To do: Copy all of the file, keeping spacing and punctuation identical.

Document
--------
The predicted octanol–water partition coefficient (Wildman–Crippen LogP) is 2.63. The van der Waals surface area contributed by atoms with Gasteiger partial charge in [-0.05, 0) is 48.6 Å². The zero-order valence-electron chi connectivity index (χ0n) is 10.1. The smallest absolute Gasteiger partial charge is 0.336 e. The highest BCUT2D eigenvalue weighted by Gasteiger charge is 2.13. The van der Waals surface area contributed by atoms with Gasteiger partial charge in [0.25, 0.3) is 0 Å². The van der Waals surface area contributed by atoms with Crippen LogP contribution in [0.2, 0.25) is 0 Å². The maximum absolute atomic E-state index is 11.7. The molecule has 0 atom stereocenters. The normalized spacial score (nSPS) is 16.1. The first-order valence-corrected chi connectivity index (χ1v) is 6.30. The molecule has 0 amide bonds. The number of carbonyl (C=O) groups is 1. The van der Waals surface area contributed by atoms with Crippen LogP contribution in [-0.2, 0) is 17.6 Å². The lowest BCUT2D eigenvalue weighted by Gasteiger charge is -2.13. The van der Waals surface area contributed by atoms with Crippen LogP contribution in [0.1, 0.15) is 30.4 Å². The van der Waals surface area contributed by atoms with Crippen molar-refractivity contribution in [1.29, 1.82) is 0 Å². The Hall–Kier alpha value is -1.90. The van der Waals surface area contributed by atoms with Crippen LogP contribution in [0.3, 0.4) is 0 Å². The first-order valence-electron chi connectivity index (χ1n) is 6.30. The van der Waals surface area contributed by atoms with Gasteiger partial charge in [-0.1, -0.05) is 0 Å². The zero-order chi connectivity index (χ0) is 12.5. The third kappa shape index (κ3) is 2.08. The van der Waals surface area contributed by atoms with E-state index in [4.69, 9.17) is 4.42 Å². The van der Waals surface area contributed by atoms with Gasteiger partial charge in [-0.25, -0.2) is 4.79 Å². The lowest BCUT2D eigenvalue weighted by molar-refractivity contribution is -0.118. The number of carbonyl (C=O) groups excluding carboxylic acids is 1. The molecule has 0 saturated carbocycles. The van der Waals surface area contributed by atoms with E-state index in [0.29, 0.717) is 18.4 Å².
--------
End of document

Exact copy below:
The predicted octanol–water partition coefficient (Wildman–Crippen LogP) is 2.63. The van der Waals surface area contributed by atoms with Gasteiger partial charge in [-0.05, 0) is 48.6 Å². The zero-order valence-electron chi connectivity index (χ0n) is 10.1. The smallest absolute Gasteiger partial charge is 0.336 e. The highest BCUT2D eigenvalue weighted by Gasteiger charge is 2.13. The van der Waals surface area contributed by atoms with Gasteiger partial charge in [0.25, 0.3) is 0 Å². The van der Waals surface area contributed by atoms with Crippen LogP contribution in [0.2, 0.25) is 0 Å². The maximum absolute atomic E-state index is 11.7. The molecule has 0 atom stereocenters. The normalized spacial score (nSPS) is 16.1. The first-order valence-corrected chi connectivity index (χ1v) is 6.30. The molecule has 0 amide bonds. The number of carbonyl (C=O) groups is 1. The van der Waals surface area contributed by atoms with Crippen LogP contribution in [-0.2, 0) is 17.6 Å². The lowest BCUT2D eigenvalue weighted by Gasteiger charge is -2.13. The van der Waals surface area contributed by atoms with Crippen LogP contribution in [0.1, 0.15) is 30.4 Å². The van der Waals surface area contributed by atoms with Crippen molar-refractivity contribution in [1.29, 1.82) is 0 Å². The Hall–Kier alpha value is -1.90. The van der Waals surface area contributed by atoms with Crippen LogP contribution in [0.3, 0.4) is 0 Å². The first-order valence-electron chi connectivity index (χ1n) is 6.30. The van der Waals surface area contributed by atoms with Gasteiger partial charge in [-0.1, -0.05) is 0 Å². The zero-order chi connectivity index (χ0) is 12.5. The third kappa shape index (κ3) is 2.08. The van der Waals surface area contributed by atoms with E-state index in [4.69, 9.17) is 4.42 Å². The van der Waals surface area contributed by atoms with Gasteiger partial charge in [-0.25, -0.2) is 4.79 Å². The lowest BCUT2D eigenvalue weighted by molar-refractivity contribution is -0.118. The number of carbonyl (C=O) groups excluding carboxylic acids is 1. The molecule has 0 saturated carbocycles. The van der Waals surface area contributed by atoms with E-state index in [0.29, 0.717) is 18.4 Å².